Window-shopping snake removed from downtown Cuero (video)
July 22, 2013 at 2:22 a.m.
Updated July 23, 2013 at 2:23 a.m.
Although not considered extremely venomous, the bite of a copperhead can cause damage and even death. This common snake accounts for the largest number of snake bites in the U.S. every year.
CUERO - Kerilyn Wendel eased into the Main Street Kaffee Haus, calm as you please.
"Careful," she said to a customer who held the door open. Her sister, Brooke, followed close behind. "There's a snake out there."
Indeed there was - about a 3-foot-long snake in the doorway of the vacant office building adjacent to the coffee shop on Main Street in Cuero.
Seeing the snake didn't phase Kerilyn, 17, or Brooke, 10.
"It's just a snake. We see them every other day. It looked kind of like a rattlesnake," said Kerilyn, acknowledging she lives in the country.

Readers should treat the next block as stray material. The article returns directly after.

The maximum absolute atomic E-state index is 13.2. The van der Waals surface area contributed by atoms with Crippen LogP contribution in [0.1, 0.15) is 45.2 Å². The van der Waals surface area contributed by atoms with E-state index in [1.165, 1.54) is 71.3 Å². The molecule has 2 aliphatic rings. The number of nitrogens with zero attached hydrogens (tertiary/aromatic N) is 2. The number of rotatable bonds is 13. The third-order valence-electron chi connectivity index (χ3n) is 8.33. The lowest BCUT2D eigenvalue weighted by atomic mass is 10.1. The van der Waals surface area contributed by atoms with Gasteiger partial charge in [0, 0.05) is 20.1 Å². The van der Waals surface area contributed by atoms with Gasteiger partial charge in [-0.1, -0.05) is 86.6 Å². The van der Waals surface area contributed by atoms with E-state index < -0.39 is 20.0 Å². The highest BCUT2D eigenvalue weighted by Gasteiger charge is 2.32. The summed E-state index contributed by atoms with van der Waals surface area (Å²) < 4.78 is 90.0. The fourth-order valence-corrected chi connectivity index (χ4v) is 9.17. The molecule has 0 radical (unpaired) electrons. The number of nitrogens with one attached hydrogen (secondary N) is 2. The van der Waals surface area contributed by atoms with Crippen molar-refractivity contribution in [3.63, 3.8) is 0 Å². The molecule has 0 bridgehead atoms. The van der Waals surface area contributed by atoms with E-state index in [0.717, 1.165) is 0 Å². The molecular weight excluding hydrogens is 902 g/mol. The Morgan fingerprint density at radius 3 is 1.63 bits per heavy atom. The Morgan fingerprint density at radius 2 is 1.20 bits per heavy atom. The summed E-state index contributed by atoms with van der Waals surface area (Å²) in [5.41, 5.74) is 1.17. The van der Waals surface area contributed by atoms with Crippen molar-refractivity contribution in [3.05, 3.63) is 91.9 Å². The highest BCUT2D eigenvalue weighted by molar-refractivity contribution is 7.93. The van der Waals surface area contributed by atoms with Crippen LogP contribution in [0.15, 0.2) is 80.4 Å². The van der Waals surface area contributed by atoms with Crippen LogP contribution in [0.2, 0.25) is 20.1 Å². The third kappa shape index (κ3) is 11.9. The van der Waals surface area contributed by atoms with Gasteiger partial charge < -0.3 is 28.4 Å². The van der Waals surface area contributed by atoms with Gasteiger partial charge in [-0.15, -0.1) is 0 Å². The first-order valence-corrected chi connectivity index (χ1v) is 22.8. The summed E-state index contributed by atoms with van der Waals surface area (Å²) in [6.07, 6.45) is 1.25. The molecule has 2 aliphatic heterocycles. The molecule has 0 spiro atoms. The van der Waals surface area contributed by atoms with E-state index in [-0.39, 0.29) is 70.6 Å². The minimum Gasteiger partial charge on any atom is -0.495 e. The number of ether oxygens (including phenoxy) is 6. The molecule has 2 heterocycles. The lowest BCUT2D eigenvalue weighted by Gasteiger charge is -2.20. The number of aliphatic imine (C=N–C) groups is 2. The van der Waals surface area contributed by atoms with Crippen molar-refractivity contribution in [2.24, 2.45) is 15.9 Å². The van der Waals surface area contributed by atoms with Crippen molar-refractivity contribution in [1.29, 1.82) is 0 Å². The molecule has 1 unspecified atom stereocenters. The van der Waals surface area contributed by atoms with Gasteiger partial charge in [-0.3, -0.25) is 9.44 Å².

Scott Sullivan and Donald Johnson of Cuero Animal Control removed the snake.
"It looks like it may have just eaten. I believe it's a copperhead," said Sullivan.
The snake was released back into the wild.
Based on looking at the photographs only, Wilfred Korth, chief ranger at Coleto Creek Park and Reservoir isn't convinced it's a copperhead.
"This looks like an Eastern milk snake, which is often misidentified as a copperhead snake," Korth said. "Or a prairie kingsnake, more likely since we are in its range; both are nonpoisonous."
Cuero Police Chief Jay Lewis said animal control gets few snake calls.
"We don't normally classify snakes separate from other animal calls, but Scott estimates we average about three per month. He recalls six since the rain," Lewis said.